13 August 2008

The 'Eagle and Child'

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The 'Eagle and Child' is a famous old pub in Oxford, often known to the city's students as the 'Bird and Baby'. It serves the usual range of beers, ciders, wines, and spirits along with typical British mainstays like bangers and mash, steak and ale pie and so on.

Its main claim to fame is that it was the meeting place of 'The Inklings', a group of writers active before, during and after the Second World War. 'Who were 'The Inklings'?', I hear you cry! Ah, you will already know some of the names. The pub and the writer's group may not be widely known, but the members included CS Lewis (Narnia) and JRR Tolkien (Lord of the Rings).

We visited Oxford on 28th July and paid a visit to 'The Eagle and Child'. It's a bit like Dr Who's Tardis, far larger inside than you expect. The street frontage is quite modest, but the pub goes back and back, room opening into room after room. It seems the Inklings met in a sitting room towards the back of the building. But we picked a little snug near the street entrance and ordered ice creams.

What a delight to sit in this place, so full of history and atmosphere. Looking around, it was quite easy to imagine Lewis and Tolkien coming round a corner deep in conversation about a proposed character for a new story.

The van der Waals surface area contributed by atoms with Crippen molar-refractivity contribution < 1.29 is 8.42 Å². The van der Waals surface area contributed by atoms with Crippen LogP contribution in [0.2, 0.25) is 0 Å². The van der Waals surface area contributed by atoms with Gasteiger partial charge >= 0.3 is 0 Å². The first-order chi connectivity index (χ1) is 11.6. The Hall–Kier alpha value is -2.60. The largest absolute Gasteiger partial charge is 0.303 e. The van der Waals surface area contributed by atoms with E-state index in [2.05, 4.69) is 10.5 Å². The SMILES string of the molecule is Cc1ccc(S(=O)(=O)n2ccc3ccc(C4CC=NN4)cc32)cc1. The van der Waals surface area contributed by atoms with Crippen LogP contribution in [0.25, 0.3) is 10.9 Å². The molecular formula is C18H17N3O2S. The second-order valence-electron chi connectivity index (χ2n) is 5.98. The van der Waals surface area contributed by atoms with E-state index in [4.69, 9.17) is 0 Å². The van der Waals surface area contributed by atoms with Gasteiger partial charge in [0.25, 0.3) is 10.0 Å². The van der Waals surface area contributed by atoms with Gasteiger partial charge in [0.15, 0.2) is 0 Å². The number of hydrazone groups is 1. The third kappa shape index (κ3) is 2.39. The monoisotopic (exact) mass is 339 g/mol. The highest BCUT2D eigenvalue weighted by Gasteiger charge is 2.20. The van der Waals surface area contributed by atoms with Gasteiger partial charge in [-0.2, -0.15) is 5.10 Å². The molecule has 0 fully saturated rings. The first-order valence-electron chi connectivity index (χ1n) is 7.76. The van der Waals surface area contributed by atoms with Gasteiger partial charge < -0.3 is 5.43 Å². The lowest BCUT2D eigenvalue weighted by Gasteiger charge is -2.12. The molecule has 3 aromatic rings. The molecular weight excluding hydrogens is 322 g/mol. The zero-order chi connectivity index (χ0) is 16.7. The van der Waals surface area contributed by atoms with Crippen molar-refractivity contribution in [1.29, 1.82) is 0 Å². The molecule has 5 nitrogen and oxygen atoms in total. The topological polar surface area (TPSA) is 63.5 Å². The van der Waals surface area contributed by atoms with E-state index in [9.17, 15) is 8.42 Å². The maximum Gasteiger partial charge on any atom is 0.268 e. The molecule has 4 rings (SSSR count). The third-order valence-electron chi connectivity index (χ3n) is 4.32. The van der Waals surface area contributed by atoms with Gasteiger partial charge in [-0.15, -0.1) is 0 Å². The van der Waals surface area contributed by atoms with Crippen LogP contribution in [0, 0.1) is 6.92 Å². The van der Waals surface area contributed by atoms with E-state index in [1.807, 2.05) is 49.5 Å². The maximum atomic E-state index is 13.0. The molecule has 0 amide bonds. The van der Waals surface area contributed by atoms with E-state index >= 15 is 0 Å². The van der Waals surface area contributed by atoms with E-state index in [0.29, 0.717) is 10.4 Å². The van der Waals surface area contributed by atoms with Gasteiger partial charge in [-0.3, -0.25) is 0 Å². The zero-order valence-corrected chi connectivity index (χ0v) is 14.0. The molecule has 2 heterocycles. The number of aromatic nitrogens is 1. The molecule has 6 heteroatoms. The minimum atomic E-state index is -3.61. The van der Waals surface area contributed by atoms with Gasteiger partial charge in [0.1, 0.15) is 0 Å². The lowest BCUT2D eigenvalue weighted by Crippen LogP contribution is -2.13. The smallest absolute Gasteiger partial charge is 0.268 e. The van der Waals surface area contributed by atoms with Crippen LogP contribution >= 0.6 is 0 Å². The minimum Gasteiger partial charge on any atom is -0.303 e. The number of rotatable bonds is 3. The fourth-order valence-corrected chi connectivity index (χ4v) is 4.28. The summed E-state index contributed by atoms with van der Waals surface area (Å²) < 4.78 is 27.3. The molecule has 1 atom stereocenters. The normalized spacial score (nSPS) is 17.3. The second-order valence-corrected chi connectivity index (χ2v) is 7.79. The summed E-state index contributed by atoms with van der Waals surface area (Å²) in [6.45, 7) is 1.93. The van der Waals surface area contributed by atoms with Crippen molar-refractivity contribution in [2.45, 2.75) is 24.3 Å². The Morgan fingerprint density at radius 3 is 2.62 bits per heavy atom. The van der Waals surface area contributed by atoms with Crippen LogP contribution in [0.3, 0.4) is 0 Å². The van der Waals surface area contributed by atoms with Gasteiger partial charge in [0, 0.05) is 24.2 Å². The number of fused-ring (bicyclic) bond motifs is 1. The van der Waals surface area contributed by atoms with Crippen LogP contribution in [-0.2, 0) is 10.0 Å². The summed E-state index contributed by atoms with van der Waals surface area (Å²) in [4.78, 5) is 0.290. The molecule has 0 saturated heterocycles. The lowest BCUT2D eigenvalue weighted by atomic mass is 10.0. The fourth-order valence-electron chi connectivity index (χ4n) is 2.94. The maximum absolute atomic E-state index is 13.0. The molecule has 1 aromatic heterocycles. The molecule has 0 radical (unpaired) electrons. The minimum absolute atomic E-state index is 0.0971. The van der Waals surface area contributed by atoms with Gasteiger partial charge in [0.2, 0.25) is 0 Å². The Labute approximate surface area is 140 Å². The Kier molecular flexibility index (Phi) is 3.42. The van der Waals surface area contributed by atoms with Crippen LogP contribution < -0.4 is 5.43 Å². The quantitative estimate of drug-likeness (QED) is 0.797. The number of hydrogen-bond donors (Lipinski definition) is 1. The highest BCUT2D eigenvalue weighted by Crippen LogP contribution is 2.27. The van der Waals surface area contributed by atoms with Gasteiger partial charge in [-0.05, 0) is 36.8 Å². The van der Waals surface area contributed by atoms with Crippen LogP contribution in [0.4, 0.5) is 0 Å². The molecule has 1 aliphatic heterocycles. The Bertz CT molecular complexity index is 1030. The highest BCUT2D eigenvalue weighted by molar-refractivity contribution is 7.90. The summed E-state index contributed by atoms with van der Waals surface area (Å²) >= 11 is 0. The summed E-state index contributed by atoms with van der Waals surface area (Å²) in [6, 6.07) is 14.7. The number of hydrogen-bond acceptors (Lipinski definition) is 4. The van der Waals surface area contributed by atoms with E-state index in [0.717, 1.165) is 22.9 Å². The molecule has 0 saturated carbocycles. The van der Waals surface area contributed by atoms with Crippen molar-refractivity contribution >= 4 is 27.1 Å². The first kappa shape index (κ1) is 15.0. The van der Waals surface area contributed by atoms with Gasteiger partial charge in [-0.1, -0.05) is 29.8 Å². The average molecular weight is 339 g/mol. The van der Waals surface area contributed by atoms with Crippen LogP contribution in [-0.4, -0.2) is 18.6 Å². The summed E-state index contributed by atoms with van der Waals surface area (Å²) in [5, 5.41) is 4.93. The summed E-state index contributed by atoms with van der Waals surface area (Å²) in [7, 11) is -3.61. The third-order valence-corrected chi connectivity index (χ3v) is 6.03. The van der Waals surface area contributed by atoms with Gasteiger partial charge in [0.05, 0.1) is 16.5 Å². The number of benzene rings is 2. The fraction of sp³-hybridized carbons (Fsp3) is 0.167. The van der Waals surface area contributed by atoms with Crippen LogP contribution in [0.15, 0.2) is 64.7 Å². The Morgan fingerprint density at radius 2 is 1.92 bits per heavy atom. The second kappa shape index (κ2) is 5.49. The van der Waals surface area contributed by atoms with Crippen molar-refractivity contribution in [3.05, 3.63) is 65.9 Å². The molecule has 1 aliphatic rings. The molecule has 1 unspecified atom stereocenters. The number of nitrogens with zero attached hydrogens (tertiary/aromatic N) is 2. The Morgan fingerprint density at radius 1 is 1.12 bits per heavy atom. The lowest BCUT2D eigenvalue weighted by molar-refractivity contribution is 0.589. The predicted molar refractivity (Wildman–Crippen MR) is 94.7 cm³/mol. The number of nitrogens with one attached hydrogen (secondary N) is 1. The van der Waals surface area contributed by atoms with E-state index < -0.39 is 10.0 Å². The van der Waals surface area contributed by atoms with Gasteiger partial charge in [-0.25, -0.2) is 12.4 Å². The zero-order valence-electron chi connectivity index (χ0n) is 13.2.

Those two wrote such good stuff!

Tolkien's great series of books ('Lord of the Rings') about the hobbits and other characters describes a classic struggle between powerful forces for evil and weak, humble, sometimes foolish, homely country folk. The hobbits had no idea at first what they were up against, they had help along the way, mostly unlooked for. In the end they succeeded, not because they were powerful, clever or cunning but because they were weak, honest, and open. The enemy was looking for guile and strength, he overlooked simple folk without power. In the end they slipped through unnoticed, too small for the enemy to trouble with. They were courageous, selfless, and focused.

Lewis' books about Narnia are even better in my opinion. They are direct parables, written for all who will listen - children and adults alike. Tolkien's tale expresses great truths in a rather general way. But Lewis wrote much more specific stories, direct parables in which Jesus is portrayed appropriately as the great lion, Aslan. The evil queen thinks she can carry the day by killing him, yet to her astonishment and dismay he returns to life; death can't hold him, she has misunderstood the ancient law. But Aslan gave his life to rescue the condemned, knowing that everything would be put right and made new as a result.

How fascinating that these two great writers walked these floors, sat in these rooms, ate, drank, and discussed. Their other works are considerable and important. JRR Tolkien was part of the Bible translation team that created the Roman Catholic version known as the Jerusalem Bible. CS Lewis wrote many great books such as 'The Problem of Pain', 'The Four Loves', and 'Mere Christianity'. Both great scholars, both great story tellers, and both knew 'The Eagle and Child' almost as well as they knew their own homes.

It's a privilege to have been there. It's an even greater one to have been there with close friends.

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